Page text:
The Russell Group from its inception billed itself as representing 'the leading Research-Intensive universities'. And that was naughty since this was true only if parsed as 'The research-intensive universities leading the race to attract money understood as a brute sum rather than adjusted for size and partitioned by faculty', which is how no-one would parse that.

York, Exeter, Durham, Bath and so on were rightly cheesed. The notion that the quality of research activity could sensibly be measured like this seemed outrageous, some several of these were then a third of the size of some of the RG institutions and had a very strong bias toward the arts and social sciences rather than medicine, pharmacy and robotics. Well of course they weren't going to be attracting as much money if that was only an aggregate amount.

The 1994 group was set up solely to counter this narrative but the PR battle was lost as the Russell Group, and especially its lesser lights, kept pushing the notion that these were, yes, 'the leading research-intensive universities'. It was a maddening time to be a York or Exeter graduate conscious that the work being done at your alma mater was quite as good as at half the RG but that a popular imagination couldn't be convinced of it because persuaded that research money = research quality = prestige.
I think you are representing what I said in an unfair way. I was obviously not supposing that overall spending was in itself indicative of prestige, rather the individual faculty budget for research is correlative with good research and by extension good researchers/academics; and good academics are correlative with prestige. No reasonable person would suppose simply because a university has a large research budget that it must necessarily be prestigious, due to the reasons you outlined such as size of the university. Nor would anyone suppose that faculty-based spending is the sole assessment criterion for prestige; it's a much more complex issue than that.

Ultimately, the fact the Russell Group is reputedly more research-intensive than the other universities suggests prestige.
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Changing Skies
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#117
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#117
(Original post by anonwinner)
It's not about how 'happy' you are there it's about how good the university is
Well actually, happiness is very important anyway, it isn't a bad university at all and is one of very few to offer my course, which I feel has been taught very well.
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River85
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#118
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#118
(Original post by 1drowssap)
Can't comment on that, but it's definitely not the worst of the RGs. I heard nottingham and manchester are pretty popular(especially manchester). There's also other unis in london as well, so I guess the factors like a combination of location + of good standard of education + of relatively high ranking internationally could be the reason why it's more popular than other good UK unis, which don't have as good a location.
Well Nottingham have campuses in Malaysia and China, so actively target East/South East Asian students and have made attempts to increase their profile in the wider region (as other universities, such as Newcastle, have also started doing). Manchester is a large city, the only city remotely comparable to London in the eyes of many international students, and, of course, Manchester United. I don't think there's anything particularly special about their locations, particularly not Nottingham anyway.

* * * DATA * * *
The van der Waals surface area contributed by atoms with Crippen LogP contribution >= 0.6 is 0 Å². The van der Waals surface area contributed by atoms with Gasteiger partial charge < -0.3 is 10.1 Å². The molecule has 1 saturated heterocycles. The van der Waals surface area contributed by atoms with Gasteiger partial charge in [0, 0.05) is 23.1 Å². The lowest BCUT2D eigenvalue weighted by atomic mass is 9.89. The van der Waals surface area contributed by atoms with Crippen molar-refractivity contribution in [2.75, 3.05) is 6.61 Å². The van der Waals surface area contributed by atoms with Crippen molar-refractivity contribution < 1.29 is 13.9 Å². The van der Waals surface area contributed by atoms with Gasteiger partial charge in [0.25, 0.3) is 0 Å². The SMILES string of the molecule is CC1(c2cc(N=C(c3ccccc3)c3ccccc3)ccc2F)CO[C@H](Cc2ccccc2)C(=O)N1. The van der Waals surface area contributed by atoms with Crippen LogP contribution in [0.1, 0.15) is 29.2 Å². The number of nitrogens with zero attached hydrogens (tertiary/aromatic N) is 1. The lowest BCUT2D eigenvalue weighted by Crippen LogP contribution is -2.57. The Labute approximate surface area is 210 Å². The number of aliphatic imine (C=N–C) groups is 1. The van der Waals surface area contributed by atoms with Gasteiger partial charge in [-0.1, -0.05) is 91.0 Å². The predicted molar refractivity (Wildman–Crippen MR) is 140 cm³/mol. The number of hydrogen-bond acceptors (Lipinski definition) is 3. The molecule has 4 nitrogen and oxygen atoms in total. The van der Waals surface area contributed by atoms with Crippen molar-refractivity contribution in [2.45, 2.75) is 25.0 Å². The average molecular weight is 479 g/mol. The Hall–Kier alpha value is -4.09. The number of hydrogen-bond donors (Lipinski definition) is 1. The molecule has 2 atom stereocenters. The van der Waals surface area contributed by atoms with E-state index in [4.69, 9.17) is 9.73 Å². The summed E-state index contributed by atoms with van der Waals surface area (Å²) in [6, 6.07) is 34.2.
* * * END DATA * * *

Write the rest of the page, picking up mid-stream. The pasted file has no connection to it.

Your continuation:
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SiminaM
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#119
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#119
(Original post by River85)
Predictable. Every time this topic comes up you'll find the same less fashionable, former industrial cities mentioned - namely QUB and Liverpool., as TSR's largely southern and middle class members can't get past old stereotypes when judging the universities .

Admittedly this is less true of Newcastle these last ten years, which has established itself as a party and cultural centre and has a high independent school intake. But it is still nonetheless provincial, and some still have negative perceptions or stereotypical views of the city - as evidenced by me showing a picture of Grey Street on this site years ago, and people being amazed at its architecture and "really surprised" such streets exist in Newcastle. I don't know if they were expecting lines of cardboard boxes or soot covered timber buildings...

I can see no reason why Newcastle, Sheffield or Leeds are significantly weaker than Durham, Nottingham or Bristol, and I say this as a Durham graduate. Besides, comparing universities (who have different strengths) is so difficult anyway.



See my comment above, the same is true of Liverpool, Belfast and others.

I think Newcastle's biggest problem in these threads is that, as it's strength as a medical school is so well known, people often perpetuate the stereotype that it's only world class in medicine. Its other strengths are in the shadow of its medical school. Also the high independent school intake perhaps has an effect. I once heard it described by one member as "a place for thick Harrowians who couldn't get into anywhere better" - speaking of the law department specifically, rather than the university at large.
Southern middle class? I'm not even british...
Also,no one said those aren't good unis. Which 3 would you choose as the weakest of the Russel Group anyway?
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callum_law
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#120
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#120
(Original post by Changing Skies)
Well actually, happiness is very important anyway, it isn't a bad university at all and is one of very few to offer my course, which I feel has been taught very well.
Happiness is important but the problem is that it's very difficult to assess. There is always an awareness when filling in the survey that saying you are dissatisfied with the university lessens the image of the uni and adversely affects the standing of your degree when you graduate. If there were a more reliable way of finding out how happy people are with the programme, then it'd become meaningful.